Platos Reception of Parmenides by John A. Palmer

Platos Reception of Parmenides

byJohn A. Palmer

Paperback | January 1, 2002

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John Palmer presents a new and original account of Plato's uses and understanding of his most important Presocratic predecessor, Parmenides. Adopting an innovative approach to the appraisal of intellectual influence, Palmer first explores the Eleatic underpinnings of central elements inPlato's middle-period epistemology and metaphysics. He then shows how in the later dialogues Plato confronts various sophistic appropriations of Parmenides while simultaneously developing his own deepened understanding. Along the way Palmer gives fresh readings of Parmenides' poem in the light ofthe Platonic reception, and discusses Plato's view of Parmenides' relation to such key figures as Xenophanes, Zeno, and Gorgias. By tracing connections among the uses of Parmenides over the course of several dialogues, Palmer both demonstrates his fundamental importance to the development of Plato'sthought and furthers understanding of central problems in Plato's own philosophy.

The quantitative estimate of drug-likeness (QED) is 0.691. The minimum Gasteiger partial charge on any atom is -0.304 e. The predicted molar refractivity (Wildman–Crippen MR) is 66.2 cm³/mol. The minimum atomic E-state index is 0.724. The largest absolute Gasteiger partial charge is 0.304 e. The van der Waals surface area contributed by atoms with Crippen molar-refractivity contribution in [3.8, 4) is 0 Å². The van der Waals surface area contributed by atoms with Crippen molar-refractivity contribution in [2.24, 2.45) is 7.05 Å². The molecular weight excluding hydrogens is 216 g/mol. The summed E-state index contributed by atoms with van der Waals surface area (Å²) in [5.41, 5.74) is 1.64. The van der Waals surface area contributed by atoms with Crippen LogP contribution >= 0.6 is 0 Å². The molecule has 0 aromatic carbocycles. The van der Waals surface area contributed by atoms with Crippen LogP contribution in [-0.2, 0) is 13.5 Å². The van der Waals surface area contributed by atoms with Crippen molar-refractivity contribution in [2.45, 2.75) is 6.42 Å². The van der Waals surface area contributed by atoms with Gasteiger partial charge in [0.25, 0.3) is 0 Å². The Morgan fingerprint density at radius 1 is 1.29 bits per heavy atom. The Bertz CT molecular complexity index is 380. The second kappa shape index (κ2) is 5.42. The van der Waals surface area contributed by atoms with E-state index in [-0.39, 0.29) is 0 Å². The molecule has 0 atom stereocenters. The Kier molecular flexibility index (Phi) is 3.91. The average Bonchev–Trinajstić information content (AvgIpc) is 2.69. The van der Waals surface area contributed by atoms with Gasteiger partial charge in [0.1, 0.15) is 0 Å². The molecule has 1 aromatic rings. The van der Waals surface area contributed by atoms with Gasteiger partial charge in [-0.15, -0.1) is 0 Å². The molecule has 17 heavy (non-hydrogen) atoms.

About The Author

John A. Palmer is Assistant Professor of Philosophy at the University of Florida, Gainesville. He was previously Research fellow at Clare Hall, Cambridge.

Details & Specs

Title:Platos Reception of ParmenidesFormat:PaperbackDimensions:308 pages, 9.21 × 6.14 × 0.67 inPublished:January 1, 2002Publisher:Oxford University PressLanguage:English

The following ISBNs are associated with this title:

ISBN - 10:0199251592

ISBN - 13:9780199251599

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Table of Contents

1. Plato's Middle-Period Reception of Parmenides2. Plato and the Sophisti Appropriations of Parmenides3. Plato's Parmenides in the Later DialoguesAppendices; Bibliography; Index locorum; General Index

Editorial Reviews

`This is a learned book and there is much that is both new and valuable. The discussion of the sight-lovers of Republic 5 ... is very good, and the accounts of Gorgia's influence on the arguments of the Parmenides and the Sophist are particularly insightful. Palmer has read widely andcritically, and he engages with much modern and contemporary scholarship.'Patricia Curd, The Classical Review, 2000